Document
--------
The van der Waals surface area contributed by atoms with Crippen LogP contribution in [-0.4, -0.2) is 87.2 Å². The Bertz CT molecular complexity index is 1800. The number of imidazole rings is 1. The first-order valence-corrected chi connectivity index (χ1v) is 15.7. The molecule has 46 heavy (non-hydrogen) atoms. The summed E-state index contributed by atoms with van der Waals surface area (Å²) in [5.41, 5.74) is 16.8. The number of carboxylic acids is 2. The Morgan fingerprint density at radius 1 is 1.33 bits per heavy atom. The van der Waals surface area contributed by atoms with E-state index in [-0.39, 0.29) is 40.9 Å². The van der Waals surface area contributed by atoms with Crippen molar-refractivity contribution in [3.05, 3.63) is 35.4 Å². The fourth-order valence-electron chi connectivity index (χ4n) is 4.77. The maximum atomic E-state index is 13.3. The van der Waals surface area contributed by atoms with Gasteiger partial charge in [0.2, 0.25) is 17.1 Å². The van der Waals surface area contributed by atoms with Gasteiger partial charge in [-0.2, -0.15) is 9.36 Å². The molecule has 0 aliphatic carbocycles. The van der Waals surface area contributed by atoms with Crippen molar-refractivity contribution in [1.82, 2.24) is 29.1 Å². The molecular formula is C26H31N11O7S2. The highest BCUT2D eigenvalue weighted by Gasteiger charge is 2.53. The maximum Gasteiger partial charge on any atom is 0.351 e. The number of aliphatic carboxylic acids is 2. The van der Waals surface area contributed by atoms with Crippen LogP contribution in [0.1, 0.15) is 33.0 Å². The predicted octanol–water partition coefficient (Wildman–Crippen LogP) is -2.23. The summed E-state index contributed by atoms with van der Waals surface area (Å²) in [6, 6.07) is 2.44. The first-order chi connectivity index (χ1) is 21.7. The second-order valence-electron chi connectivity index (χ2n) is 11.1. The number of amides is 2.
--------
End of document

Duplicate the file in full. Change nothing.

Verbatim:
The van der Waals surface area contributed by atoms with Crippen LogP contribution in [-0.4, -0.2) is 87.2 Å². The Bertz CT molecular complexity index is 1800. The number of imidazole rings is 1. The first-order valence-corrected chi connectivity index (χ1v) is 15.7. The molecule has 46 heavy (non-hydrogen) atoms. The summed E-state index contributed by atoms with van der Waals surface area (Å²) in [5.41, 5.74) is 16.8. The number of carboxylic acids is 2. The Morgan fingerprint density at radius 1 is 1.33 bits per heavy atom. The van der Waals surface area contributed by atoms with E-state index in [-0.39, 0.29) is 40.9 Å². The van der Waals surface area contributed by atoms with Crippen molar-refractivity contribution in [3.05, 3.63) is 35.4 Å². The fourth-order valence-electron chi connectivity index (χ4n) is 4.77. The maximum atomic E-state index is 13.3. The van der Waals surface area contributed by atoms with Gasteiger partial charge in [0.2, 0.25) is 17.1 Å². The van der Waals surface area contributed by atoms with Gasteiger partial charge in [-0.2, -0.15) is 9.36 Å². The molecule has 0 aliphatic carbocycles. The van der Waals surface area contributed by atoms with Crippen molar-refractivity contribution in [1.82, 2.24) is 29.1 Å². The molecular formula is C26H31N11O7S2. The highest BCUT2D eigenvalue weighted by Gasteiger charge is 2.53. The maximum Gasteiger partial charge on any atom is 0.351 e. The number of aliphatic carboxylic acids is 2. The van der Waals surface area contributed by atoms with Crippen LogP contribution in [0.1, 0.15) is 33.0 Å². The predicted octanol–water partition coefficient (Wildman–Crippen LogP) is -2.23. The summed E-state index contributed by atoms with van der Waals surface area (Å²) in [6, 6.07) is 2.44. The first-order chi connectivity index (χ1) is 21.7. The second-order valence-electron chi connectivity index (χ2n) is 11.1. The number of amides is 2.